Comfort Reads

It’s my belief that there’s a book out there for everyone. Whatever you’re interested in, want to know more about, or need to hear, someone’s probably written a book for it. I’ve also come to realize that there’s a book out there for every mood. Books for when you’re brave. Books for when you’re hurt. Books for when you need a laugh.

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Today, I wanted to talk about comfort reads. Books that have the magical ability to whisk us away to a happier place, lift our moods on a crummy day, and read like they were written just for us.

 

Inkheart by Cornelia Funke

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If you grew up surrounded by books and loving fantasy, Inkheart is a must-read title. Mingling magic, mystery, danger, and literary references, Cornelia Funke is a master at making you believe in the world beyond a book’s pages. I guarantee you’ll feel nostalgic reading it, even if it’s your first time.

Her curiosity was too much for her. She felt almost as if she could hear the books whispering on the other side of the half-open door. They were promising her a thousand unknown stories, a thousand doors into worlds she had never seen before.

 

 

 

Little Men by Louisa May Alcott

Alcott, Louisa May - Little Men.jpgI grew up with a healthy appreciation for the classics, and Little Men was my favorite audiobook as a kid. I remember listening to the cassettes while I was sick with the flu one summer. There’s something homey and wholesome about Louisa May Alcott’s writing, which blends morals and childish mischief in the most loving way.

It takes so little to make a child happy, that it is a pity in a world full of sunshine and pleasant things, that there should be any wistful faces, empty hands, or lonely little hearts.

 

 

 

 

Howl’s Moving Castle by Diana Wynne Jones

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As my favorite book of all time period, Howl’s Moving Castle has to make the list. There’s something really special about reading your favorite book. No matter how many times you’ve reread that poor beat up copy, it’s always exciting to be there again, rediscovering favorite lines and reliving favorite scenes.

The demon at length fell to singing a gentle, flickering little song. It was not in any language Sophie knew—or she thought not, until she distinctly heard the word “saucepan” in it several times.

 

 

The Tea Dragon Society by Katie O’Neill

ONeill, Katie - Tea Dragon 1

A more recent discovery, The Tea Dragon Society is a short little fantasy graphic novel that is just stunning! Looking at beautiful art always improves my mood, and the quiet, atmospheric storytelling is wholly unique when paired with high fantasy trappings. It’s one of those books I wish I could live inside.

Once upon a time, blacksmiths were as important as magicians. They made tools for healers to cure the sick. Shoes to shod the hooves of working animals. Swords for adventurers to slay monsters. The world was forged in iron… Once upon a time…

 

 

The Key to Extraordinary by Natalie Lloyd

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Natalie Lloyd has a lovely storytelling style that you can really sink into. Having lived in Tennessee for part of my childhood, the Southern mountain setting is familiar, but what makes The Key to Extraordinary is the sense of awe and wonder over the world we have the privilege to live in.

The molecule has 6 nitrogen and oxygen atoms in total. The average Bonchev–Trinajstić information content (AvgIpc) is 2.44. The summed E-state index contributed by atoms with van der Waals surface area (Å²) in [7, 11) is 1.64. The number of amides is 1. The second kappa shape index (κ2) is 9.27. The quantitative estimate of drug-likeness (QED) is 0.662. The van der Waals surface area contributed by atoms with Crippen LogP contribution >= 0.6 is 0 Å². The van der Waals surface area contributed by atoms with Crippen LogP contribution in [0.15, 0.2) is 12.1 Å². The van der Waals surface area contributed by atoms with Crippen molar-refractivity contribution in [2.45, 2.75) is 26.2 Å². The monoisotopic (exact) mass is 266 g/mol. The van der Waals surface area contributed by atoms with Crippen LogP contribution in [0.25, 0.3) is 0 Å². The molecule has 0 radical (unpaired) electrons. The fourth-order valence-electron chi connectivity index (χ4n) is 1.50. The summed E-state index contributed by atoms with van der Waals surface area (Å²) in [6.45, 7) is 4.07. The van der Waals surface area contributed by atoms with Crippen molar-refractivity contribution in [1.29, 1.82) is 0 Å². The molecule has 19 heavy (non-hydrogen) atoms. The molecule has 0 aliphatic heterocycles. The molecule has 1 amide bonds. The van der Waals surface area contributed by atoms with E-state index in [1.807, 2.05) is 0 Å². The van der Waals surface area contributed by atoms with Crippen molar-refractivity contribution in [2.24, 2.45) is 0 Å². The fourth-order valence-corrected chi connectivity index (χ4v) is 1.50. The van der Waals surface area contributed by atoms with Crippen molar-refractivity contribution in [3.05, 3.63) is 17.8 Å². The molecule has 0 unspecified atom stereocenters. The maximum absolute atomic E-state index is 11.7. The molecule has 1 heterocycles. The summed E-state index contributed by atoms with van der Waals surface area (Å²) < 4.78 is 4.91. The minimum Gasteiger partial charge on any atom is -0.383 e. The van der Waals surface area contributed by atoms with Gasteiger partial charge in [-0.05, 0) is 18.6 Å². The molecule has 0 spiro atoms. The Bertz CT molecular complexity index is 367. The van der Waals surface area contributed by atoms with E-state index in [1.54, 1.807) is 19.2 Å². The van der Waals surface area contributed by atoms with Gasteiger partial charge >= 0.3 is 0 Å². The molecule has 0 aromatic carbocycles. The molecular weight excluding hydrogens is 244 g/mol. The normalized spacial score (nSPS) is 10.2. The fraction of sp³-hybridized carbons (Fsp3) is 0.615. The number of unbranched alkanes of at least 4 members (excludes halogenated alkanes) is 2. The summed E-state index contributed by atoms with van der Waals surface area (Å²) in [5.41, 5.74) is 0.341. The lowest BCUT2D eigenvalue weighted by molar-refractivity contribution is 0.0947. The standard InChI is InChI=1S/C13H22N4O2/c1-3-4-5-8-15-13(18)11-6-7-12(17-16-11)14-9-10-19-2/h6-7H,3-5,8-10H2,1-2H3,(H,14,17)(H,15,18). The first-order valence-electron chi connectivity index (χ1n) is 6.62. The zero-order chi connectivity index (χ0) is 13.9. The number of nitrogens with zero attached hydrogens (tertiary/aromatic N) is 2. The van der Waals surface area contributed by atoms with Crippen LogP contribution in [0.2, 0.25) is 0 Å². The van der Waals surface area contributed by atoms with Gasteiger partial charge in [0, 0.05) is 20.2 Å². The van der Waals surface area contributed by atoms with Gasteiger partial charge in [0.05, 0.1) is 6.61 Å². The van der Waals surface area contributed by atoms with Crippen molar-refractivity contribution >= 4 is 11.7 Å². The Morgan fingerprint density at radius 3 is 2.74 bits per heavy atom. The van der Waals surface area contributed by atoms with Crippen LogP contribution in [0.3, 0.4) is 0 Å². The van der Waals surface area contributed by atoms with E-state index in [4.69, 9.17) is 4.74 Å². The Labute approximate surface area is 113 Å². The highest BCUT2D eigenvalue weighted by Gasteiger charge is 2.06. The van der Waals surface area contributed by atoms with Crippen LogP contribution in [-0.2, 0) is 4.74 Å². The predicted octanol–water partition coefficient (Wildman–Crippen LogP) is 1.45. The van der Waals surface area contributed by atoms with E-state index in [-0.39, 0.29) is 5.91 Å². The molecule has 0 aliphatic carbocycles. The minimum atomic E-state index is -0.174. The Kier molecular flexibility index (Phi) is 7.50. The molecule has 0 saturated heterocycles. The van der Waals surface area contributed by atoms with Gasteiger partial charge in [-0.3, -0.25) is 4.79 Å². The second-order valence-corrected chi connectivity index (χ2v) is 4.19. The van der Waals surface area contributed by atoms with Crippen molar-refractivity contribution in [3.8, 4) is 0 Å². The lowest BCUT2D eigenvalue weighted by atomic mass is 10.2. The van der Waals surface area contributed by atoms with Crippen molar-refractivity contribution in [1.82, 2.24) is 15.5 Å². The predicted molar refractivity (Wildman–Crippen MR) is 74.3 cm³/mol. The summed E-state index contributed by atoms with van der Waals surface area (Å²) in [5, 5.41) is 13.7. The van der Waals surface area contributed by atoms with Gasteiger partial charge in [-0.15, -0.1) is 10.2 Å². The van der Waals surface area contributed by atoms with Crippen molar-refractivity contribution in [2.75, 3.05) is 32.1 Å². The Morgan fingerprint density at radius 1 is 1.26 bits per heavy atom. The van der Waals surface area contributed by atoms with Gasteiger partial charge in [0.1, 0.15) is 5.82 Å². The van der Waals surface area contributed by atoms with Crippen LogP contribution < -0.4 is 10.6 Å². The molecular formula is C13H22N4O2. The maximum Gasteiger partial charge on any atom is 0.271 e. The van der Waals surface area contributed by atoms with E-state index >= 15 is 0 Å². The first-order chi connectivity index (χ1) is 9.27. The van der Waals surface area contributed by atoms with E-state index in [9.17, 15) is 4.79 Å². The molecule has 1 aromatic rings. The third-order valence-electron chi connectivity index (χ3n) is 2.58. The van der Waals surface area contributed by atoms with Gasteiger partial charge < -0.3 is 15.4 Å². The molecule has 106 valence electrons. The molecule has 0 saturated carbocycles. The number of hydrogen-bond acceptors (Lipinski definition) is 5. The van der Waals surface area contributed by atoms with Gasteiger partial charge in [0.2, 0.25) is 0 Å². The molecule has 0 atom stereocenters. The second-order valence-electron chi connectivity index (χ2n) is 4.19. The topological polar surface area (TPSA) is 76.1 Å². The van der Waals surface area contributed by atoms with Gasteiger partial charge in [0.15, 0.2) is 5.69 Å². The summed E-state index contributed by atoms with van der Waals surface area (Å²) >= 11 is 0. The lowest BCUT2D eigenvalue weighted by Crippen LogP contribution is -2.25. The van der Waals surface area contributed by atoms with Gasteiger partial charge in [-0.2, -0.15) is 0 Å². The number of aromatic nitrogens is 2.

I know there is a true and scientific explanation of where he wind comes from. But I like to think it happens when clouds shrug their shoulders. When stars spin hard enough for a few lucky people on earth to get caught up in their cosmic whirl. Sometimes wind just feels like weather. But sometimes it feels special, like it’s carrying something with it.

 

 

Meadowsweet by C. J. Milbrandt

Milbrandt, CJ - Meadowsweet

Much like The Tea Dragon Society, I favor the slow pace and dreamy setting of the Statuary in Meadowsweet. Sweet and satisfying themes of family are muddled with magic and mixed with the mundane. It’s a fantasy that feels like it could be home.

Eventually, he came to a lump of white stone so smooth, it felt waxy under his fingertips. He turned it over and caressed its underside, which was marred by chisel marks, and asked, “Are you the one?”
Laying his cheek against it, he admired its silky surface; then he held it to his ear, listening intently. The rock did not say no, so perhaps the answer was yes.

 

 

 

Confessions of an Imaginary Friend by Michelle Cuevas

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Discovering this book at the library last summer was one of the highlights of the year. I love every bit of how vulnerable Confessions of an Imaginary Friend is. This book breaks your heart to pieces and fills you up with joy at the same time—not an easy balance to strike, I assure you. I still recommend this book all the time, especially my writer friends.

To tell the truth, I was beginning to think you would be in awe of anyone if you saw the parts of them that no one else gets to see. If you could watch them making up little songs, and doing funny faces in the mirror; if you saw them high-fiving a leaf on a tree, or stopping to watch a green inchworm hanging midair from an invisible thread, or just being really different and lonely and crying sometimes at night. Seeing them, the real them, you couldn’t help but think that anyone and everyone is amazing.

 

 

Adulthood is A Myth by Sarah Andersen

Adulthood Is a Myth

Maybe you’d think it’s odd to call a collection of comic strips a comfort read, but sometimes all you need to feel better is a bit of relatable humor! Adulthood is a Myth is one of my favorites for finding the humor in everyday scenarios, and never fails to lift my spirits.

 

 

 


Your turn! What books do you turn to for comfort?

2 thoughts on “Comfort Reads

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